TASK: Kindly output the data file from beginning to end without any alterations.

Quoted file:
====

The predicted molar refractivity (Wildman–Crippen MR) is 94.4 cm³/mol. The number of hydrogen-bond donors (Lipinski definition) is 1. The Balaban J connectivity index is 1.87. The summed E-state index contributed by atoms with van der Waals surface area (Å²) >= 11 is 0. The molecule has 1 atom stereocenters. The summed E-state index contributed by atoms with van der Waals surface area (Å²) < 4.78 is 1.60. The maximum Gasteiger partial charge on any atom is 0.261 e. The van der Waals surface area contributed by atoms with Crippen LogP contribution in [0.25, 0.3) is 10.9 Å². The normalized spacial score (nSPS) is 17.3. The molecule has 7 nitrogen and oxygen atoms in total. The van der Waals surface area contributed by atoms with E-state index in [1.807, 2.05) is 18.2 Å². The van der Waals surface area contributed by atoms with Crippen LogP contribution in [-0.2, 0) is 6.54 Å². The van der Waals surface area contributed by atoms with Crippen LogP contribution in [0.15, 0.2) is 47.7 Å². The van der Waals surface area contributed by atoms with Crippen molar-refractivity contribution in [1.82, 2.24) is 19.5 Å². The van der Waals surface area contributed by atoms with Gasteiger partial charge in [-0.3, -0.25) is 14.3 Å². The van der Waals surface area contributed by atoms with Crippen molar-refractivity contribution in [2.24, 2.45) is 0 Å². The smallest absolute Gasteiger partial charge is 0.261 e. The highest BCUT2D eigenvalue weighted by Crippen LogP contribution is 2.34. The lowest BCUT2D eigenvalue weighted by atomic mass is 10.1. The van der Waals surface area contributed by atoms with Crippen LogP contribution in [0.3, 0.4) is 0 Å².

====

The predicted molar refractivity (Wildman–Crippen MR) is 94.4 cm³/mol. The number of hydrogen-bond donors (Lipinski definition) is 1. The Balaban J connectivity index is 1.87. The summed E-state index contributed by atoms with van der Waals surface area (Å²) >= 11 is 0. The molecule has 1 atom stereocenters. The summed E-state index contributed by atoms with van der Waals surface area (Å²) < 4.78 is 1.60. The maximum Gasteiger partial charge on any atom is 0.261 e. The van der Waals surface area contributed by atoms with Crippen LogP contribution in [0.25, 0.3) is 10.9 Å². The normalized spacial score (nSPS) is 17.3. The molecule has 7 nitrogen and oxygen atoms in total. The van der Waals surface area contributed by atoms with E-state index in [1.807, 2.05) is 18.2 Å². The van der Waals surface area contributed by atoms with Crippen LogP contribution in [-0.2, 0) is 6.54 Å². The van der Waals surface area contributed by atoms with Crippen LogP contribution in [0.15, 0.2) is 47.7 Å². The van der Waals surface area contributed by atoms with Crippen molar-refractivity contribution in [1.82, 2.24) is 19.5 Å². The van der Waals surface area contributed by atoms with Gasteiger partial charge in [-0.3, -0.25) is 14.3 Å². The van der Waals surface area contributed by atoms with Crippen molar-refractivity contribution in [2.24, 2.45) is 0 Å². The smallest absolute Gasteiger partial charge is 0.261 e. The highest BCUT2D eigenvalue weighted by Crippen LogP contribution is 2.34. The lowest BCUT2D eigenvalue weighted by atomic mass is 10.1. The van der Waals surface area contributed by atoms with Crippen LogP contribution in [0.3, 0.4) is 0 Å².